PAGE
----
Software Patents After Alice: A Long and Sad Tail*
The Supreme Court's ruling in the landmark Alice vs. CLS Bank case has finally given the lower courts some tools they could use to overturn obvious and vague patents, particularly frivolous patents on software. But we haven't won, because bogus patent suits are still being filed. This talk is for anyone who is wondering what the recent decisions mean for small and mid-size entities, how international treaties can impact local policy and what can be done to improve the situation.
The last year’s been very interesting for those of us who have been looking on in horror over the last decade as billions of dollars was spent on frivolous and ridiculously broad software patent litigation. The United States Supreme Court’s ruling in the landmark Alice vs. CLS Bank case has finally given the lower courts some tools they could use to overturn obvious and vague patents. Many judges have found for the defendant and overturned obvious patents. For entities with the time and money to fight bad patents in court, this is fantastic news. As many as four out of five of the software patents on the books in the US might be found invalid under the new doctrines. For everyone else, this is a mixed bag.
There are still several things we need to pay attention to. Patent suits can still be brought. For entities that can’t afford to fight, those disputes will be settled out of court — without the full impact of the court’s updated scope of patentability. Without legislation, it will take twenty years to cycle out the old style of broadly written patents. So, even if the United States Patent and Trade Office fixes their processes immediately we will still have a very long tail to contend with. The new scope of patentability hasn’t been fully tested and there may yet turn out to be gaping loopholes that bad actors may use to undo the progress that has been made. Finally, global entities may use international trade agreements to stop or roll-back the progress made against poorly conceived patents in any country that has signed a sweeping treaty with patent language.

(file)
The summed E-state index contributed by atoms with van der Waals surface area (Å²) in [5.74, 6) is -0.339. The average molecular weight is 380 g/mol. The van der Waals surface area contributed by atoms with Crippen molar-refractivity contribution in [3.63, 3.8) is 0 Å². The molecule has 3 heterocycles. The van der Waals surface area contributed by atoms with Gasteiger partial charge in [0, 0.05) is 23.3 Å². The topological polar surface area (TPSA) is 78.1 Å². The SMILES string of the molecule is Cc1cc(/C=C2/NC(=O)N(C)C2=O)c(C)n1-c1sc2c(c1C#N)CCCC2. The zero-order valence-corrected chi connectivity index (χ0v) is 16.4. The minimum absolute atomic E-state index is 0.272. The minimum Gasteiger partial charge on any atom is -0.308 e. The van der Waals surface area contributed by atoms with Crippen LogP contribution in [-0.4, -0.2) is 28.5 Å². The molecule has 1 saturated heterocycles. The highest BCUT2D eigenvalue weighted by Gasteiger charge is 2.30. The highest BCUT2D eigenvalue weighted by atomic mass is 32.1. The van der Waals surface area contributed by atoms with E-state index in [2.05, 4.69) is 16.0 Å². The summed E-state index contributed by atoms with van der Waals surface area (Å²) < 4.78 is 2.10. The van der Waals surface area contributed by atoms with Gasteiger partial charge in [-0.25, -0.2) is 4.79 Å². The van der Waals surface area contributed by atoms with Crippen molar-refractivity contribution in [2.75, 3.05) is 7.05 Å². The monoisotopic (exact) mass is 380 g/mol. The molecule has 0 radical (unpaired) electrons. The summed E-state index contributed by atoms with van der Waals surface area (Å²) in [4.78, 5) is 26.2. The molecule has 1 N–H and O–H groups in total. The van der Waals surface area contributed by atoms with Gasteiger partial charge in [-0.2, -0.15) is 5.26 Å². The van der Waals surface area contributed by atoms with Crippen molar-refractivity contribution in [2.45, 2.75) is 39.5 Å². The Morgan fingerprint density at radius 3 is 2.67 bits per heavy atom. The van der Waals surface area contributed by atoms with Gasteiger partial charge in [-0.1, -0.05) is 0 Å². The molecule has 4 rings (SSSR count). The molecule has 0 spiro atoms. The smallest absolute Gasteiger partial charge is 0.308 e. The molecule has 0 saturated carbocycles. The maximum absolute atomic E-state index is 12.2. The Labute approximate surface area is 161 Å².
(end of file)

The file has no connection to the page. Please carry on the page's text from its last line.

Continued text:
In short, we aren’t done yet. The best way to keep moving forward is for the global community to work together. This talk is for anyone who is wondering what the recent decisions mean for small and mid-size entities, how international treaties can impact local policy and what can be done to improve the situation.
software patents, global, IP strategy, policy
I've spoken at geeky events all over the world; SCALE in Los Angeles, FOSDEM in Brussels, FISL in Porto Alegre Brazil, OSCON in Portland and in Europe, Linuxcon Europe in Edinboro, Dusseldorf and Barcelona, LibrePlanet in Boston, YAPC in Austin, Apachecon and PuppetConf in Potlnad and HOPE in New York City.
Open Invention Network and GNU MediaGoblin
Deb Nicholson wants to make the world a better place with technology and social justice for all. After many years of local political organizing, she started handling outreach for the Free Software Foundation and became an enthusiastic free software activist. She likes talking to developers about software patents, to project maintainers about leadership and to activists about free software. She is currently the Community Outreach Director at the Open Invention Network and the Community Manager at GNU MediaGoblin. She also serves on the board at Open Hatch, a.k.a. Free Software’s Welcoming Committee. She lives with her husband in Cambridge, Massachusetts — surrounded by a community of food nerds and noisy musicians.